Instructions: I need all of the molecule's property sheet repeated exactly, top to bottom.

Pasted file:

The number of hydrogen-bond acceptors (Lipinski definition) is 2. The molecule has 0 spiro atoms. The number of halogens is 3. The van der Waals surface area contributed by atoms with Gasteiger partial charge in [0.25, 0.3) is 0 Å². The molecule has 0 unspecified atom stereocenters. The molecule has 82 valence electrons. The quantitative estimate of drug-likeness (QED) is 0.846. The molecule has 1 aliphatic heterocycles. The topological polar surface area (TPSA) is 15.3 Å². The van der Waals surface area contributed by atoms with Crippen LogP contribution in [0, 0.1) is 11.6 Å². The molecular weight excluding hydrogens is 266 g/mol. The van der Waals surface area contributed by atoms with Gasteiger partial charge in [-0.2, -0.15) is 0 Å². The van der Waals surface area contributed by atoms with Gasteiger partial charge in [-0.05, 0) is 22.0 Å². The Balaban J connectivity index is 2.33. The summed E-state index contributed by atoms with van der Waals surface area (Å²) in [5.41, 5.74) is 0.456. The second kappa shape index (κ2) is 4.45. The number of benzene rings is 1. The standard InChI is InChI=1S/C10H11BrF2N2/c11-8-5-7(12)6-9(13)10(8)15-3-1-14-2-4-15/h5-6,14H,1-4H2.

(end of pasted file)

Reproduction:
The number of hydrogen-bond acceptors (Lipinski definition) is 2. The molecule has 0 spiro atoms. The number of halogens is 3. The van der Waals surface area contributed by atoms with Gasteiger partial charge in [0.25, 0.3) is 0 Å². The molecule has 0 unspecified atom stereocenters. The molecule has 82 valence electrons. The quantitative estimate of drug-likeness (QED) is 0.846. The molecule has 1 aliphatic heterocycles. The topological polar surface area (TPSA) is 15.3 Å². The van der Waals surface area contributed by atoms with Crippen LogP contribution in [0, 0.1) is 11.6 Å². The molecular weight excluding hydrogens is 266 g/mol. The van der Waals surface area contributed by atoms with Gasteiger partial charge in [-0.2, -0.15) is 0 Å². The van der Waals surface area contributed by atoms with Gasteiger partial charge in [-0.05, 0) is 22.0 Å². The Balaban J connectivity index is 2.33. The summed E-state index contributed by atoms with van der Waals surface area (Å²) in [5.41, 5.74) is 0.456. The second kappa shape index (κ2) is 4.45. The number of benzene rings is 1. The standard InChI is InChI=1S/C10H11BrF2N2/c11-8-5-7(12)6-9(13)10(8)15-3-1-14-2-4-15/h5-6,14H,1-4H2.